A federal judge threw out criminal charges Friday against two businessmen who had been accused of trying to arrange a bribe of DeKalb County Commissioner Stan Watson.
U.S. District Judge David Norton said there wasn’t enough evidence to support allegations that an illegal deal was struck or that any public official in DeKalb received anything improperly, according to The State newspaper.
Watson said the judge’s ruling clears his name, and he said he didn’t have anything to do with the ongoing corruption trial in South Carolina. Several dozen criminal counts remain against the defendants.
“This has vindicated me,” Watson, who represents the eastern half of DeKalb County, told The Atlanta Journal-Constitution. “Now it’s proven that I’m not guilty, and I’m going to continue to do what the people elected me to do.”
No evidence was presented during the trial that a bribe was ever paid or that Watson was involved in the discussions between former construction company CEO Richard Zahn and the defendants, Jonathan Pinson and Eric Robinson. An FBI agent said in court that Georgia-based agents are conducting an “ongoing corruption case revolving around DeKalb County.” He did not say whether Watson was a target.
Watson became a potential witness because his name emerged in phone calls secretly recorded by the FBI where the defendants discussed bribing him. Zahn, a witness for the prosecution, also said Watson attended a meeting in Columbia with Pinson.
Zahn testified that the defendants confronted him with an offer after they ate lunch in Atlanta in fall 2011.
Zahn said the defendants told him that Watson could help him get work on the county’s $1.7 billion water and sewer upgrade project if he paid Watson $50,000 or $60,000.
Zahn, who has pleaded guilty in the case, also said the defendants wanted him to buy Atlanta Falcons box seats for suspended DeKalb County Purchasing Director Kelvin Walton.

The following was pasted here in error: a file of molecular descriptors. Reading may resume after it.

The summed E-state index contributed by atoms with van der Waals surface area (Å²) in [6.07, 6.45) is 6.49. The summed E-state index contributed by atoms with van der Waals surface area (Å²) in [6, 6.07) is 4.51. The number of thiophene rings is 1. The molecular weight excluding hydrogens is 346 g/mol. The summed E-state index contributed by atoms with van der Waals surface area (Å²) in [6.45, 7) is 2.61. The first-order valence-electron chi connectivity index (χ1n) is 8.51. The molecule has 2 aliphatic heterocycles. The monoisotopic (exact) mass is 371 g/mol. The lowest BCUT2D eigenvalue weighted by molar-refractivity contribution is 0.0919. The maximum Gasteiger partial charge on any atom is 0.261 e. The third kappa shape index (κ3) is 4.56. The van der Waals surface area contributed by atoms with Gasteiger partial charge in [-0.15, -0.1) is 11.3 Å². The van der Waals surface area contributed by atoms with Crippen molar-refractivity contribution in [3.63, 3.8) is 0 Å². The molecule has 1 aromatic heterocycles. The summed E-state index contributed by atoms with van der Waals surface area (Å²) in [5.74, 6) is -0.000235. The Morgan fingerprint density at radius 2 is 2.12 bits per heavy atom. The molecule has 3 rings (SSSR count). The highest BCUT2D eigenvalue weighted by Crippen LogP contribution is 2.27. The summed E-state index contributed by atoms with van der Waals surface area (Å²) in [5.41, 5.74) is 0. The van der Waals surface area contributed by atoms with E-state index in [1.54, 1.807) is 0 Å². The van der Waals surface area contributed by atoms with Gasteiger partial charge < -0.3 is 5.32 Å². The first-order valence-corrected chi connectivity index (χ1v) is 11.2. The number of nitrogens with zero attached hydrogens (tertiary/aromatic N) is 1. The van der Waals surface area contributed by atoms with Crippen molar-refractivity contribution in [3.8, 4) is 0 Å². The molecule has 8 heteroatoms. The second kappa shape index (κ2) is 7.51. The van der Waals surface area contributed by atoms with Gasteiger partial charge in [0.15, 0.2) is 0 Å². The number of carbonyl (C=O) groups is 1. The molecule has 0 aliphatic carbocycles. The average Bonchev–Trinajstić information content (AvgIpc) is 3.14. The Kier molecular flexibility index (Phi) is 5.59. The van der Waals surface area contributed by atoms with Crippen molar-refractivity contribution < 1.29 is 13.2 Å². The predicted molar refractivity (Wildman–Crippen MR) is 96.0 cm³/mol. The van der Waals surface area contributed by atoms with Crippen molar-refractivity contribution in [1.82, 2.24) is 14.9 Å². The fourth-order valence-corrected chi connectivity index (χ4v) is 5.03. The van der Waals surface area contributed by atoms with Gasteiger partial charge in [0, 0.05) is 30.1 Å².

“Commissioner Watson is going to need some sort of incentive,” Zahn said Pinson told him that day.
Zahn said he felt uncomfortable with their proposal, and he doubted the project would come together for him and his company. He said they didn’t speak about the payment to Watson again, and no money changed hands.
Prosecutors also played a wiretapped conversation between the defendants in which they discussed pressuring Zahn to pay the bribe to Watson, and then they would take a portion of the payment for themselves. Watson wasn’t on any of the wiretapped calls.
“We got to tell him, ‘Stan wants something now,’ you know what I mean?” Robinson said during an Oct. 29, 2011, phone call.
Watson said the implication that he had something to do with the scheme damaged his reputation, and he’ll have to work to rebuild his image.
“The discovery of the truth showed that I had nothing to do with anything — no warrant, no wiretaps, no transactions, no nothing,” Watson said.
Watson’s cellphone records, obtained by the AJC through an open records request, showed 18 calls between his phone and Robinson’s office since November 2011. Watson didn’t explain the calls, but he has previously acknowledged knowing Robinson from his management of Arizona’s Steakhouse at Stonecrest Mall in the commissioner’s district.
Watson used a black marker to try to obscure 16 of the calls on his phone bill, but the phone numbers could still be read through the ink. Watson said earlier this week he marked out the calls because they were personal.
A jury will begin deliberating Monday the remaining charges against Pinson and Robinson, including allegations that the defendants attempted to enrich themselves through their involvement with a public housing project in Columbia, S.C.